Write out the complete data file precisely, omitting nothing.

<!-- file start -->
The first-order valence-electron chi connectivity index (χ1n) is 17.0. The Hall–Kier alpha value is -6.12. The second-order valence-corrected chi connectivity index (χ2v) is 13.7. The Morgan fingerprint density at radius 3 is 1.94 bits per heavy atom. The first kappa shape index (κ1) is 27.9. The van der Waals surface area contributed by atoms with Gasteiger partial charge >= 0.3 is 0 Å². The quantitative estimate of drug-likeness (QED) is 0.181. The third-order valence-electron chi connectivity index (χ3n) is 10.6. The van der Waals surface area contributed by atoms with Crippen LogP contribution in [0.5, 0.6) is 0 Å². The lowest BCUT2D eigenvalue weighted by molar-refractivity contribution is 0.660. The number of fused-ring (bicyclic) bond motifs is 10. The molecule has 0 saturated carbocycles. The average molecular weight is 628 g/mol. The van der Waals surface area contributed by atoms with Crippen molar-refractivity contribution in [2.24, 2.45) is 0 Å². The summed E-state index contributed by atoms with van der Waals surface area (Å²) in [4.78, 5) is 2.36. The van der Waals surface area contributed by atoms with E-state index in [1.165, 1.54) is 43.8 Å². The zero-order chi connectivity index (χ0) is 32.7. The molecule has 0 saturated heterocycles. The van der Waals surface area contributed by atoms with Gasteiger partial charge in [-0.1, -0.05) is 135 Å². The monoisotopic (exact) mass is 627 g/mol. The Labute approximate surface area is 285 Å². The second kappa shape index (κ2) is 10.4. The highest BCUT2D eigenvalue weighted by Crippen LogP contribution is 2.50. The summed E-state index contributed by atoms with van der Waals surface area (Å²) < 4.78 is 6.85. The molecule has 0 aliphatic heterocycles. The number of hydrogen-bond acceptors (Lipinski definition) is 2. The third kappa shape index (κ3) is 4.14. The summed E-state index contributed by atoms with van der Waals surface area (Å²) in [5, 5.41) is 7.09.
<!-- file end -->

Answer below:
The first-order valence-electron chi connectivity index (χ1n) is 17.0. The Hall–Kier alpha value is -6.12. The second-order valence-corrected chi connectivity index (χ2v) is 13.7. The Morgan fingerprint density at radius 3 is 1.94 bits per heavy atom. The first kappa shape index (κ1) is 27.9. The van der Waals surface area contributed by atoms with Gasteiger partial charge >= 0.3 is 0 Å². The quantitative estimate of drug-likeness (QED) is 0.181. The third-order valence-electron chi connectivity index (χ3n) is 10.6. The van der Waals surface area contributed by atoms with Crippen LogP contribution in [0.5, 0.6) is 0 Å². The lowest BCUT2D eigenvalue weighted by molar-refractivity contribution is 0.660. The number of fused-ring (bicyclic) bond motifs is 10. The molecule has 0 saturated carbocycles. The average molecular weight is 628 g/mol. The van der Waals surface area contributed by atoms with Crippen molar-refractivity contribution in [2.24, 2.45) is 0 Å². The summed E-state index contributed by atoms with van der Waals surface area (Å²) in [4.78, 5) is 2.36. The van der Waals surface area contributed by atoms with E-state index in [1.165, 1.54) is 43.8 Å². The zero-order chi connectivity index (χ0) is 32.7. The molecule has 0 saturated heterocycles. The van der Waals surface area contributed by atoms with Gasteiger partial charge in [-0.1, -0.05) is 135 Å². The monoisotopic (exact) mass is 627 g/mol. The Labute approximate surface area is 285 Å². The second kappa shape index (κ2) is 10.4. The highest BCUT2D eigenvalue weighted by Crippen LogP contribution is 2.50. The summed E-state index contributed by atoms with van der Waals surface area (Å²) < 4.78 is 6.85. The molecule has 0 aliphatic heterocycles. The number of hydrogen-bond acceptors (Lipinski definition) is 2. The third kappa shape index (κ3) is 4.14. The summed E-state index contributed by atoms with van der Waals surface area (Å²) in [5, 5.41) is 7.09.